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Published online: 2024-03-13

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Comprehensive assessment of motor skills in children with autism spectrum disorders

Kinga Litwin1, Piotr Poniewierski21, Katarzyna Poczta1, Karolina Biel1, Natalia Trzeszczyńska3, Ewa Mojs3, Włodzimierz Samborski3

Abstract

Background: Autism is a neurodevelopmental disorder that affects many spheres of life. Apart from the psychological area of social contacts, it also has a negative effect on motor functions. People with the autism spectrum are characterized by lower motor skills compared to their neurotypical peers. Motor disorders often precede a later diagnosis of autism. The identified difficulties are visible and persistent in relation to everyday functioning. They also have a negative impact on the quality of life.

The aim of the study was to assess the motor skills of people with autism spectrum disorders, taking into account: the strength of the upper limbs, explosive strength of the lower limbs, gait, postural stability and gross motor skills. The specific aim was to compare the parameters of the above-mentioned areas with the results of neurotypical children.

Material and methods: The study was conducted on female and male children aged 6–11 years. The research group included 30 children with autism spectrum disorders, the control group consisted of 30 neurotypical children. Upper limb strength was assessed using a hand dynamometer, lower limb explosive strength was assessed using the Standing Long Jump Test, biomechanical assessment of postural stability parameters and child’s gait using a dynamographic platform and gross motor skills assessment using the Polish version of the TGMD-3 test.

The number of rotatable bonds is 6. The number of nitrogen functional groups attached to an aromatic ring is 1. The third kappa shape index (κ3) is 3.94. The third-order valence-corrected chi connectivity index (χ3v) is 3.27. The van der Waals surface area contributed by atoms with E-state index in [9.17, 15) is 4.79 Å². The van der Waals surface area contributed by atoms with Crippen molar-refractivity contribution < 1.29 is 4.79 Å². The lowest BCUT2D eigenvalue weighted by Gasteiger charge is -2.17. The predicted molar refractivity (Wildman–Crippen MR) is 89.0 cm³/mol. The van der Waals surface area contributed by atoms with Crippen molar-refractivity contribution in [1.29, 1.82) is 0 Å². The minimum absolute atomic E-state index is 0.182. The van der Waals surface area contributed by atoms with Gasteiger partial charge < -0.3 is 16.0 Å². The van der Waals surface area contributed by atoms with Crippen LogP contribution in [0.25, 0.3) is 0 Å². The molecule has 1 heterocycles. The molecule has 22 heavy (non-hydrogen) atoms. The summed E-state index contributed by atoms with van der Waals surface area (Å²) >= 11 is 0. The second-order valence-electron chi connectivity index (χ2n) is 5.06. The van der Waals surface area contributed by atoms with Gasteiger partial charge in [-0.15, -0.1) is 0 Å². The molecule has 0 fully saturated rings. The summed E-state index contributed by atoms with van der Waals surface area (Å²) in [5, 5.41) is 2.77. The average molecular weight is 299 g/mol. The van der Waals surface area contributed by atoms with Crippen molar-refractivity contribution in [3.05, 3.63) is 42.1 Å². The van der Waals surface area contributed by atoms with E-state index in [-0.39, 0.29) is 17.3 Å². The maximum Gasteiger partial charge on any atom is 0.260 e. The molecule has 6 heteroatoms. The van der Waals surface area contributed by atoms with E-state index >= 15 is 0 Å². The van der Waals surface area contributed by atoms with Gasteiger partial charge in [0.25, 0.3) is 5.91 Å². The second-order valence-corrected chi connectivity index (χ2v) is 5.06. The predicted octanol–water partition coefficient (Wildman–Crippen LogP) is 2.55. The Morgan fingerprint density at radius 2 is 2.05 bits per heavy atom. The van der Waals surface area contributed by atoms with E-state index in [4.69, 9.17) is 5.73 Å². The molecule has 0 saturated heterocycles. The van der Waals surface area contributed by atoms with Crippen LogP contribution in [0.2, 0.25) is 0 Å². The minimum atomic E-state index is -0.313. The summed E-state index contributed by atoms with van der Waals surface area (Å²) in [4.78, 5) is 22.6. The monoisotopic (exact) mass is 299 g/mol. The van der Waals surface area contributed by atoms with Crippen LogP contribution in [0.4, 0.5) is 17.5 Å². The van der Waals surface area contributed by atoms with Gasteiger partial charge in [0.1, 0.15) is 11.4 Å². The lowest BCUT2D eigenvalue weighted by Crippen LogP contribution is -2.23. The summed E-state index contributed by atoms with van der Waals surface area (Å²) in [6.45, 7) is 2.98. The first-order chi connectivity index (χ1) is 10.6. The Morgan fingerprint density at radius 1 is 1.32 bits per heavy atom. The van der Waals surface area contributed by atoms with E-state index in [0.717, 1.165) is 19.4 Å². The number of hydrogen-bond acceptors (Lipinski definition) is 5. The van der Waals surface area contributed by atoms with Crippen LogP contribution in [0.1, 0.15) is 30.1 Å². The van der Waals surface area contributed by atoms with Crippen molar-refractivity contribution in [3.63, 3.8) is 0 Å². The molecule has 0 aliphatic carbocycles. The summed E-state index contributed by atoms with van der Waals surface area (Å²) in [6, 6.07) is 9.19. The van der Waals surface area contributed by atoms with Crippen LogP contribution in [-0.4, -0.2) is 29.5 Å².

Results: The results showed no significant differences in the strength of upper limbs measured with a dynamometer between children developing neurotypically and children with autism spectrum disorder (ASD). Children with ASD had significantly lower results than those developing neurotypically, in terms of the maximum pressure of both lower limbs. People with spectrum disorder showed lower gross motor skills compared to the neurotypical population.

Conclusions: Gross motor skills and gait quality are lower in neuro-typical individuals. People on the autism spectrum should receive support focused on motor skills, especially on the gait pattern. Probably, the diagnosis of ASD does not affect the strength of the upper limbs.

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